19.1. Adversarial Noise

It is a sub domain of adversarial learning which uses noise layers to fool a classifier using a white box method [76]. This method uses a combined gradient, just like in adversarial learning, to learn the gradient updates of any classifier. This form of learning allows the noise layer to adapt to the classifiers learning mechanism and fool it once learned. However, adversarial noise has only been discussed in the context of adversarial attacks, where the classifier is forced to misclassify due to misleading noise. Further research into the white-box applications of adversarial noise may lead to a low-cost solution for training.

19.2. Pruning of Adversarial Networks

Most GANs use some form of Neural Network to form the generative and discriminative models. It follows logically that the concept of NN pruning is also applicable to GANs. Pruning of an NN is done to remove unimportant weighted information via second derivative data, in order to reduce the size of the network and to improve the speed of processing. Since GANs function with two separate NNs, pruning can drastically improve the speed of the network. Research has been done to create efficient pruning strategies for GANs. Many works utilize evolutionary algorithms for pruning; however, these iterative algorithms themselves have a high overhead and can increase the training time, which is counterproductive. Yu & Pool [77] propose a self-pruning GAN model, where the discriminator also acts as an agent that tests the efficacy of pruning—if the results of G are the same before and after pruning, pruning is performed. Song et al. [78] proposed another method of self-pruning that utilizes Euclidean distance to calculate the correlation between each pair of feature maps in a convolutional layer. One random feature map out of each of the two pairs that has lowest inter-pair Euclidean distance is dropped, since low Euclidean distance represents high correlation.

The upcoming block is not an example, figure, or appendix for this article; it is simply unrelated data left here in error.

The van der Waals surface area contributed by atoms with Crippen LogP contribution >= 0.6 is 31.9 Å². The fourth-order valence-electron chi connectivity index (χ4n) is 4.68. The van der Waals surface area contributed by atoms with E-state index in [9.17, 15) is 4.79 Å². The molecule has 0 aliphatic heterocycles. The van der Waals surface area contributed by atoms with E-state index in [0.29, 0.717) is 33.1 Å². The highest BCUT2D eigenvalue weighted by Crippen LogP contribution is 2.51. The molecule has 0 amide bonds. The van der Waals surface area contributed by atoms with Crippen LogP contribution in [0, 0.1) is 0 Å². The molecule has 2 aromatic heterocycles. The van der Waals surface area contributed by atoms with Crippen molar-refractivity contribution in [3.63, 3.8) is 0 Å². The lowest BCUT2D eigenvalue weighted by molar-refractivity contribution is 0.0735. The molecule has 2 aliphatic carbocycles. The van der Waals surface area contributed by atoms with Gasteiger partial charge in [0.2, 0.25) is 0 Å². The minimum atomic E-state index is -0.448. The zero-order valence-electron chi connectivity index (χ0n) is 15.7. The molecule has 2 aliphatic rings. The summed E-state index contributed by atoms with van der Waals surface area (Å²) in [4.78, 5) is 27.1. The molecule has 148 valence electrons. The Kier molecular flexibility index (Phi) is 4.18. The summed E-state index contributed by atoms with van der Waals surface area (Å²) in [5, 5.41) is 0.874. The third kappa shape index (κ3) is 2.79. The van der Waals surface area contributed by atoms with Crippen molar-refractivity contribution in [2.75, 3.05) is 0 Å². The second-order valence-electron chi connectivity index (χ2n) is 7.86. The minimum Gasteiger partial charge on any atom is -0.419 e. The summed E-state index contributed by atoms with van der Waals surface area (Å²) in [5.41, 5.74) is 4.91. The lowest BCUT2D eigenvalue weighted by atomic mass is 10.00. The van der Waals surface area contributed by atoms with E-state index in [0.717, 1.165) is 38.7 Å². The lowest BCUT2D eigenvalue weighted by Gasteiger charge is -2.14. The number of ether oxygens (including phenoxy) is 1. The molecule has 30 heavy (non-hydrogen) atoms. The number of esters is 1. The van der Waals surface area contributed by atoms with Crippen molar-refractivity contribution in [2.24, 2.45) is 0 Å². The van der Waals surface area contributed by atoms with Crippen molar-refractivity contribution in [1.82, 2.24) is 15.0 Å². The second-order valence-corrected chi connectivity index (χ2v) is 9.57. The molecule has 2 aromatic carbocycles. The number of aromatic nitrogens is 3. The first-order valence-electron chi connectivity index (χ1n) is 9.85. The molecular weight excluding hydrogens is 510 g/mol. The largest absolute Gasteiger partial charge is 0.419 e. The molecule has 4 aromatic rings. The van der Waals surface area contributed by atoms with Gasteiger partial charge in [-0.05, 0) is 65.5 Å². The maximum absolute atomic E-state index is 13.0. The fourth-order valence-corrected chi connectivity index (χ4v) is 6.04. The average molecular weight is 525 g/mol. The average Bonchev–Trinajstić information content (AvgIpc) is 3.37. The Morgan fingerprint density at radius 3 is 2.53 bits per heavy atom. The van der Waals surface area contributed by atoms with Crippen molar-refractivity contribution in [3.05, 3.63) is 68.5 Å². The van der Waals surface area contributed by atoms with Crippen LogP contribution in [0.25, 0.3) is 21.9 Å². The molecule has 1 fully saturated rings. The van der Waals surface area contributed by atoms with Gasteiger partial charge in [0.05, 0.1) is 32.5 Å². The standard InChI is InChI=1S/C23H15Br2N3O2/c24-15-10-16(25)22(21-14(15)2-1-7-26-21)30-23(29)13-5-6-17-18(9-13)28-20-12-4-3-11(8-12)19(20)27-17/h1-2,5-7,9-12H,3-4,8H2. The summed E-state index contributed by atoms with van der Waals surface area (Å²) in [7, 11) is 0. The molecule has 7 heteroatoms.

19.3. Adversarial Compression

This application of Adversarial learning involves using GANs to create a compression mechanism for high quality images to be compressed by learning the spatial features of the images. The dataset is first learned by the GAN and then compress as latent space variables using an autoencoder generator that maps the original images to the latent space [79]. While current compression methods using GANs do produce higher quality images compared to baseline GAN models, there is still significant loss of the individual objects or textures in an image. In order to be applicable to real world scenarios, compressed images must preserve a significant amount of the information in the original images. Furthermore, more research in the process of image decompression using GANs could lead to a compression-to-decompression GAN-based pipeline for image transfer.

19.4. Single Image Super Resolution

This is one of the most widely applied use-case of generative models. It is performed hand in glove with image compression. This method uses combination of neural architectures to generate artifacts within an image that would increase the resolution of the image adding sharpness in feature and increasing confidence while performing a visual Turing test. Multi-scale approaches and back-engineering approaches have been applied to the super-resolution problem; however, some existing models seem to reduce the resolution rather than improving it. Image super resolution has significant applications in astronomy and medical imaging.

19.5. New Architectures